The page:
Lviv Summer Convention Language Policy
The program committee encourages the use of the four working languages - of ASEEES (English) and MAG (Belarusian, Russian, Ukrainian, and English) - in order to celebrate and take best advantage of the diversity of languages in the region.
Specialists in all areas of East-Central Europe and Eurasian studies are welcome to participate in the convention. To facilitate communication among all participants, English shall be the basic means of communication. Those wishing to deliver papers or initial comments at roundtables in Belarusian, Russian or Ukrainian are asked to provide English translations.
All proposals must be submitted in English. The proposal must indicate the language the presenter will speak. If the presenter will speak in Belarusian, Russian, or Ukrainian, the paper title in that language must be provided.
Titles of papers will be listed in the convention program in English and in the language in which they will be delivered.
Plenary Sessions, Panels, and Roundtables
Plenary sessions shall be conducted in English.
Panel or roundtable speakers may speak in English, Belarusian, Russian, or Ukrainian, If a speaker is presenting in Belarusian, Russian or Ukrainian, the speaker must project onto an AV screen a translation into English of the relevant remarks. All the meeting rooms at UCU have AV projectors.
Announcements, Publicity, and the Convention Program
All ASEEES announcements and publicity and the program of the convention will be in English. If, for any reason, translations into other languages are provided, the English version must appear as well. Titles of papers will be listed in the convention program in English and in the language in which they will be delivered.
Signs and other information at the convention shall be bilingual, English and Ukrainian. Proper names shall be written in Latin script, but may also be provided in Cyrillic, on request (for the program and the name badge).
A multi-lingual meeting is by definition complex. Even as few as four languages (it is not feasible to include more) pose challenges.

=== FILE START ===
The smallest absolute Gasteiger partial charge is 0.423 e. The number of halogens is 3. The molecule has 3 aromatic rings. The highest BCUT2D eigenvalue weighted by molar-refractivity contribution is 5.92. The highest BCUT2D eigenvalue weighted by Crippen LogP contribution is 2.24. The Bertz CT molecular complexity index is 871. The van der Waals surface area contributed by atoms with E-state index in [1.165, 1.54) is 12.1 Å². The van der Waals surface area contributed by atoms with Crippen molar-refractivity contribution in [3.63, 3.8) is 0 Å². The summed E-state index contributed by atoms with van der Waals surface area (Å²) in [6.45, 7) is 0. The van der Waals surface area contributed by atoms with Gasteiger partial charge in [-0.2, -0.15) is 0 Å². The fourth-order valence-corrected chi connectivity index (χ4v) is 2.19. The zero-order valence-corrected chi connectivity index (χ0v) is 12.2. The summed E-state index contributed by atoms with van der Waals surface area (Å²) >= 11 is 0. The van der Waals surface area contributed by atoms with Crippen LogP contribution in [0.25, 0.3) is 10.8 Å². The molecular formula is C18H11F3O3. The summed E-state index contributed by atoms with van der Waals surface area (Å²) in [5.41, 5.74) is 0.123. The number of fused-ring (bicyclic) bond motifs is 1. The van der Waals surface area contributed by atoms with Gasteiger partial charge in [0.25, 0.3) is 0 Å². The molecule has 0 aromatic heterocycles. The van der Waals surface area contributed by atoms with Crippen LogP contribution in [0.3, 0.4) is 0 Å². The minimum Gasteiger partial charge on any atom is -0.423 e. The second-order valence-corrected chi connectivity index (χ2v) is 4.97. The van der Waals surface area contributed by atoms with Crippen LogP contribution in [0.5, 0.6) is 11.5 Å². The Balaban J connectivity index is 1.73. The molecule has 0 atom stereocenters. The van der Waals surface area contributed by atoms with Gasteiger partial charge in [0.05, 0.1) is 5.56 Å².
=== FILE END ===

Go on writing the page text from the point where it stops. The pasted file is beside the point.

Every effort should be made to make panels intelligible and attractive to all convention participants.
We encourage everyone to make an effort to understand and to be understood.
To understand, everyone should pay close attention, especially when cognate languages are being spoken. As a practical matter, it will be helpful for everyone to accept understanding most of, and not necessarily all of, what is being said. Requests for clarification will always be welcome.
To be understood, speakers in languages other than English will be required to display translations into English projected onto AV screens. They should speak slowly and distinctly, use simple sentences, and repeat key sentences.
Every effort should be made to make panels attractive and intelligible to all convention participants. No one should be included or excluded in a panel or roundtable solely on the basis of language.
The effort will bring valuable benefits at an international convention whose participants understand English but among whom there are many who prefer to deliver papers in the languages in which they work. The convention in Lviv is an opportunity to move beyond the English-only format of most international conferences. Needless to say, in the region today dialog across language groups is desperately needed.
Speakers can express themselves more precisely and with greater nuance if allowed to use their own working languages.
Translations displayed simultaneously on video screens will allow all convention participants to follow presentations.
Translations will be especially helpful to those who have some knowledge of the East Slavic language being spoken.
Communication across academic communities (North America, Europe, and Eurasia) will be enriched by the use of local languages, which, we hope, will stimulate the networking on the topics of interest to ASEEES that is a principal motivation for organizing a summer convention outside North America.